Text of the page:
The U.S. Environmental Protection Agency (EPA) made its Draft FY 2018-2022 Strategic Plan available for comment. The plan outlines three broad goals for the agency for the next four years and identifies objectives for achieving those goals. In keeping with earlier pronouncements, the draft plan calls for returning EPA to its core mission of “providing Americans with clean air, land and water” as well as ensuring the safety of products in the marketplace through programs that evaluate the risk of chemicals and pesticides. The draft plan also calls for “rebalancing power between Washington and the states to create tangible environmental results for the American people” and “administering the law, as Congress intended, to refocus the Agency on its statutory obligations under the law.” Consistent with other Trump administration pronouncements, the draft strategic plan includes no mention of climate change. Information about the draft strategic plan can be found in the October 5, 2017 Federal Register at www.gpo.gov/fdsys.

Other Recent Developments

Federal                                                                

  • TRANSITION: Consistent with other recent efforts, EPA extended compliance deadlines for two major Obama era regulations—the effluent limitations guidelines and standards for steam electric generating sources and the formaldehyde emission standards for composite wood products.
  • TRANSITION: President Trump issued an executive order compelling federal agencies to take steps to establish discipline and accountability in the environmental review and permitting process for infrastructure projects; the order was followed by an initial list of actions by the Council on Environmental Quality to implement the order.
  • AIR: EPA proposed to find that no changes to the National Emission Standards for Hazardous Air Pollutants (NESHAP) for portland cement manufacturing are necessary to address residual risk or implement recent technological developments.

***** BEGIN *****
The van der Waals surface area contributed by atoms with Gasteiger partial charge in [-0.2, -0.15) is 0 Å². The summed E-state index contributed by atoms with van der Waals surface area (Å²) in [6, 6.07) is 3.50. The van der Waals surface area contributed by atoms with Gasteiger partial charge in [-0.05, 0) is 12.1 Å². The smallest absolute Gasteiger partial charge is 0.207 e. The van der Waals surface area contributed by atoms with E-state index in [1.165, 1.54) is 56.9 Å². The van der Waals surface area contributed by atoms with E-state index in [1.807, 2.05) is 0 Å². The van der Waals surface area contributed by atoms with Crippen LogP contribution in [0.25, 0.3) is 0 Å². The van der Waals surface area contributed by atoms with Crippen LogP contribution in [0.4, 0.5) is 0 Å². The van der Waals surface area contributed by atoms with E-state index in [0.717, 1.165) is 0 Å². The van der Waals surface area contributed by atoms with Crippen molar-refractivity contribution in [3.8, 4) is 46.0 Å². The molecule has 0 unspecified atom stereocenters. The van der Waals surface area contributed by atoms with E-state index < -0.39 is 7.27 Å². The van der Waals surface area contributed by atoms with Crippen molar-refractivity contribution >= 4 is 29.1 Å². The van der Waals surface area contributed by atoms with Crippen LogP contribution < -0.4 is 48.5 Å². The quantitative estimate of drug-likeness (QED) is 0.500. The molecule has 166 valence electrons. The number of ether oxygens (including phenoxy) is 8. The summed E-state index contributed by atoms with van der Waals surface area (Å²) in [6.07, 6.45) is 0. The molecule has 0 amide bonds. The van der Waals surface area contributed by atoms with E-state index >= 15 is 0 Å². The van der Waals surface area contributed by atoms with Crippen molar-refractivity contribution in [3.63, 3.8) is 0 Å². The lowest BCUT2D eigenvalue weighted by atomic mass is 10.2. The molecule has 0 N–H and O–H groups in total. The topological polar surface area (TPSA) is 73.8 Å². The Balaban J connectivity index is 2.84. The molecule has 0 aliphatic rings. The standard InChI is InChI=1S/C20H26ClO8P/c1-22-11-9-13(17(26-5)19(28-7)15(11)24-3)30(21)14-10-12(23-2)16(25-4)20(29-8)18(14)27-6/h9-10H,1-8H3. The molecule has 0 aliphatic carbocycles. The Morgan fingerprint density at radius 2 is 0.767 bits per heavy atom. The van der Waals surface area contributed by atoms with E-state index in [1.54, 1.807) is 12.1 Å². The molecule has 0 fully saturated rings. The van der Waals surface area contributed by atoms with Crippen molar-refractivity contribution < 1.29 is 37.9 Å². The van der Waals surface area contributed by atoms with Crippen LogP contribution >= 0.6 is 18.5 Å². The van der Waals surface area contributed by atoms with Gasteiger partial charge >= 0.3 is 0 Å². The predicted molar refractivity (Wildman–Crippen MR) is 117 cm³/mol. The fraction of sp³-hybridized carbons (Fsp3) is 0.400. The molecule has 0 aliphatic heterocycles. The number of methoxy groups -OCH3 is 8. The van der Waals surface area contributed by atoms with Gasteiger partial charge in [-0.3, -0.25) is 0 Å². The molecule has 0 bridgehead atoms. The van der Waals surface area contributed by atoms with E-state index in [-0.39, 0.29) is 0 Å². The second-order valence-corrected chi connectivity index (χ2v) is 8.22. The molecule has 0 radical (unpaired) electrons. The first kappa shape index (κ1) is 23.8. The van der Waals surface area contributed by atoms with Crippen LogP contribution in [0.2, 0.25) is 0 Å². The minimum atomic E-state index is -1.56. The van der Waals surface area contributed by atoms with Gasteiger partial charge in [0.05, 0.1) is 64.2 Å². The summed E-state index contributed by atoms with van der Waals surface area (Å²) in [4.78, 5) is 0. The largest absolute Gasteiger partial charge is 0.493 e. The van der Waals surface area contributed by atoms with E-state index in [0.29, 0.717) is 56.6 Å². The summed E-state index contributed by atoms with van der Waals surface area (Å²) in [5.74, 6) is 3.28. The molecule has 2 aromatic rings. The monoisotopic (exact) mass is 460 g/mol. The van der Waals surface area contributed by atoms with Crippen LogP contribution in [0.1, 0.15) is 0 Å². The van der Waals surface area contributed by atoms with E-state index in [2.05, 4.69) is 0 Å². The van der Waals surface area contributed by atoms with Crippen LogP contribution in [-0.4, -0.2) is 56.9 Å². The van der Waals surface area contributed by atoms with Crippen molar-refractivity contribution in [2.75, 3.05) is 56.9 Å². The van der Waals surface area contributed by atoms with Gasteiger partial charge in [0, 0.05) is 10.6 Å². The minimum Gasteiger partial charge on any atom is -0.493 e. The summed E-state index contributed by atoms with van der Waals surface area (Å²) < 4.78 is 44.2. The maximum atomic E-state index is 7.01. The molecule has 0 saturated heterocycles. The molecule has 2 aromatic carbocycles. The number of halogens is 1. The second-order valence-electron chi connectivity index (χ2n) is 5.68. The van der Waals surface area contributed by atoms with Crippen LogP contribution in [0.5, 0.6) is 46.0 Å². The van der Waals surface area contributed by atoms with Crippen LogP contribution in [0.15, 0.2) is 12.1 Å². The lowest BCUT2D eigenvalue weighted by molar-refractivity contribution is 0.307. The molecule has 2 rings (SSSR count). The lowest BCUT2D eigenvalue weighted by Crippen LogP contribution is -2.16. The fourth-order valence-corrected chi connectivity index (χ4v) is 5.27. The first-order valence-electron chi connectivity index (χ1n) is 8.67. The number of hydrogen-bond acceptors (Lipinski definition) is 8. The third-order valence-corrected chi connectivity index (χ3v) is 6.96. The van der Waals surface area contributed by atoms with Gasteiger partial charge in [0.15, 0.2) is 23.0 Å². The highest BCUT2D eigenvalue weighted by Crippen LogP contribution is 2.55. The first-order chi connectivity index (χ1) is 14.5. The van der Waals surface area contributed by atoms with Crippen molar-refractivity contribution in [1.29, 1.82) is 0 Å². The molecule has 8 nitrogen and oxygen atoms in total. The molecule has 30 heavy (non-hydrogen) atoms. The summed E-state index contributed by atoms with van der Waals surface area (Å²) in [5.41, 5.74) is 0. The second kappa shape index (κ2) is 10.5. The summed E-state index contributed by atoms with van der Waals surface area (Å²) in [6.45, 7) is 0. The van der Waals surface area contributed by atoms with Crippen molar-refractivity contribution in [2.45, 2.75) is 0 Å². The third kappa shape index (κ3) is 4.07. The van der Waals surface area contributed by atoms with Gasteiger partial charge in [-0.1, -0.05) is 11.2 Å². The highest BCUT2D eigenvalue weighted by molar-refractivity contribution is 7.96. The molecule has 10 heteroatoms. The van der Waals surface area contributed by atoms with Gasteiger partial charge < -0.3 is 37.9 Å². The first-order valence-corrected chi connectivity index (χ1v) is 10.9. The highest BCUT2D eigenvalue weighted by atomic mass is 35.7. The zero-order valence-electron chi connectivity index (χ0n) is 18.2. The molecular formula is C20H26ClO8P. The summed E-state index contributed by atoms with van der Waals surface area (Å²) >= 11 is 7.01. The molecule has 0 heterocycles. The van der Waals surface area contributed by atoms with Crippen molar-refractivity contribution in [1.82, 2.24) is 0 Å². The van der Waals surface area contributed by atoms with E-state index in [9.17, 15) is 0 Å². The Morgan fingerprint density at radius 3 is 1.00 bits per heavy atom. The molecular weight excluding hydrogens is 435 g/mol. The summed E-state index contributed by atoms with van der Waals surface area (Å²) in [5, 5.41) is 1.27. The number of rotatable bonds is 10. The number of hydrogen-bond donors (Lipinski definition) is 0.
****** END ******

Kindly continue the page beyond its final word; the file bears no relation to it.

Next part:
• CLIMATE CHANGE: EPA is accepting comment on possible further reductions to the renewable fuel standard volume levels for 2018 and 2019 (biomass-based diesel only) following the proposal of standards for 2018/2019 in July.
  • REMEDIATION: EPA authorized the use of ASTM International’s Standard E2247-16, Standard Practice for Environmental Site Assessment: Phase I Environmental Site Assessment Process for Forestland or Rural Property to show that a site owner/purchaser had conducted all appropriate inquiries necessary to obtain liability protections under the federal Superfund program.

Environmental Regulatory Update – September 2017

Download the full report for September 8, 2017 (pdf)

Recent Developments (Updated September 8, 2017)

EPA Adopts Key TSCA Implementation Rules

EPA adopted several important rules required to implement Congress’ 2016 law reforming the Toxic Substances Control Act (TSCA). The Frank R. Lautenberg Chemical Safety for the 21st Century Act calls for significant changes to TSCA, the decades-old program requiring EPA to evaluate and respond to the risks posed by toxic chemicals. Among other things, the new law: establishes a risk-based process for prioritizing chemicals for risk assessment and sets goals and schedules for completing reviews; establishes a schedule for taking action when EPA identifies unreasonable risks relating to a specific chemical; and requires EPA to make a safety finding before allowing new chemicals/significant new uses into the marketplace. In fulfillment of the statutory mandate, EPA recently adopted rules implementing three key steps in the existing chemical review process. The first rule establishes procedures for reaching out to industry to identify chemicals that are no longer being manufactured and so do not require further review. The second rule establishes the procedures for identifying high priority chemicals that require evaluation. The third rule establishes the procedures for conducting a risk evaluation for purposes of deciding whether a particular chemical requires regulation under TSCA. Information about the TSCA reform statute can be found at: www.epa.gov/laws-regulations/summary-toxic-substances-control-act.

Superfund Task Force Recommendations Issued